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Over 250,000 people sign petition calling for student minimum wage


A petition calling for student nurses to be paid a minimum living wage, following the scrapping of the bursary, has been signed by over 250,000 people since it was set up three weeks ago.

The petition was started on the website by John Worth, a student nurse from Bristol, at the beginning of July. As of 11.30 today, it had been signed by 258,327 people.

“The fact that we aren’t paid makes it feel like we’re just free labour for the NHS”

John Worth

It is aimed at prime minister Theresa May, universities minister Sam Gyimah and Matt Hancock, the new health and social care secretary.

Urging people to sign the petition, Mr Worth said that he felt like student nurses were providing “free labour for the NHS”, and were forced to take on other jobs to cover their living costs.

He highlighted that other students did not have the same pressure from being required to complete 2,300 clinical hours of hospital hours in order to join the Nursing and Midwifery Council’s register.

He also cited the strain on the mental health of students from the heavy work load of study and placements, combined with financial uncertainty, since the bursary was ended in England.

He said: “I’m a student nurse – I love what I do, I love everyone I’ve met on placement, and more than anything, I love the people that make up the NHS.

“But, in all honesty, being a nurse is a real struggle, and being a student nurse, having to work 37.5 hours a week and paid nothing, is even harder,” he said.

Regarding placements, he said: “I love the practical experience I get, but the fact that we aren’t paid makes it feel like we’re just free labour for the NHS.

“Many of us have to work part-time, some even full-time hours, as well as the 37.5 hours of placement, just to get some money coming in for living costs,” he said. “I’m doing my placement hours but also working on the side – mostly six days a week, sometimes even seven days.”

“The amount of work I do to get by is a big strain on my mental health”

John Worth

Meanwhile, Mr Worth noted that a lot had been said about mental health awareness in recent months, especially for university students in the wake of the rising number of suicides.

“These statistics resonate with me because the amount of work I do to get by is a big strain on my mental health – the stress, the financial worry, the lack of rest,” he said.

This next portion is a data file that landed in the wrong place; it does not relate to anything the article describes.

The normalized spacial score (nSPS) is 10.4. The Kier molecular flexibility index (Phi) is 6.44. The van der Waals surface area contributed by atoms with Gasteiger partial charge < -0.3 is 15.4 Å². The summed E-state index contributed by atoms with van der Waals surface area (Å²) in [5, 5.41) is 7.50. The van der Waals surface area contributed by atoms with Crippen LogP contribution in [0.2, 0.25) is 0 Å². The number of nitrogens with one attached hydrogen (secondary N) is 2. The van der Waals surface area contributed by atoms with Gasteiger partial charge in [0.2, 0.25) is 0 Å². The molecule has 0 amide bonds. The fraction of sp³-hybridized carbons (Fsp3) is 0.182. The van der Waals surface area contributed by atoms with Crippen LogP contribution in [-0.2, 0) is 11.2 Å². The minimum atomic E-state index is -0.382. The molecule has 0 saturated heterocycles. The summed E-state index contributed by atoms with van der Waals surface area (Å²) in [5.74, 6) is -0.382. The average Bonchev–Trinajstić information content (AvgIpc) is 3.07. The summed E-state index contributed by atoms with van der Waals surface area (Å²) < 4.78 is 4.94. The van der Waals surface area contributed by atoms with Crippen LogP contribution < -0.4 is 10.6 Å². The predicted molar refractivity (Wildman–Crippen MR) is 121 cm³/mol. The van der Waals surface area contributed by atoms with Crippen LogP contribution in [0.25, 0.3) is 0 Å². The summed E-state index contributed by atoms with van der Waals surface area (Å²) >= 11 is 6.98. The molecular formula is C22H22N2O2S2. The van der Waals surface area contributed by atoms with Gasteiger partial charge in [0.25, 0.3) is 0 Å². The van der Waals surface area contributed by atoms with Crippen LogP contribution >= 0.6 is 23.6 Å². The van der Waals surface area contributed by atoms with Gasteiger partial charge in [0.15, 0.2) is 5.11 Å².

“That’s why I’m calling for a minimum living wage for all student nurses, to ensure we aren’t wearing ourselves out, putting not only ourselves at risk but also the patients we come across day to day,” he added.

Mr Worth said he had also written directly to the health secretary about the issue and urged backers of the petition to contact their local MPs and “try and get some support behind us”.


Readers' comments (4)

  • I have signed the petition and this is something I would love to see happen and would have helped me massively. Unfortunately in the current political climate the focus seems to be "milk the students for as much money as possible (via student debit), then cripple them with a combination of debt repayments and extortionate rents post qualifying" so they remain barely above the poverty line both as student nurses and as qualified nurses for the first few years", I think the chances of this happening is very slim.

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  • They need to bring back the bursary, i was lucky enough to get this a few years ago when I trained, and did a part time job to top this up. Having a wage as such is not a good idea as this will probably be abused by other staff who will expect student nurses to work like a carer and not allow them to learn.

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  • It was a terrible mistake abolishing the bursary and has caused a lot of hardship.
    My recent student had to travel a way to get to her placement, at the same time there was a crisis with the rail service, sometimes she would have to wait hours to get to us, only to face the same problems going home. Most of her cohort have already dropped out.
    Looks like they are setting up future degree nurses to fail.

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  • I was fortunate enough to do the old training when I was based in the Nursing School of the hospital I trained in. I was not paid well, and was included in the ward numbers. This could be a lottery, but mostly the wards had a vested interest in ensuring you were well trained. The Hospital really took care of you . We had cheap accommodation, although some of it was not great, and facilities such as staff health on site. When I look at the pressures most Student Nurses face now I realise how lucky I was

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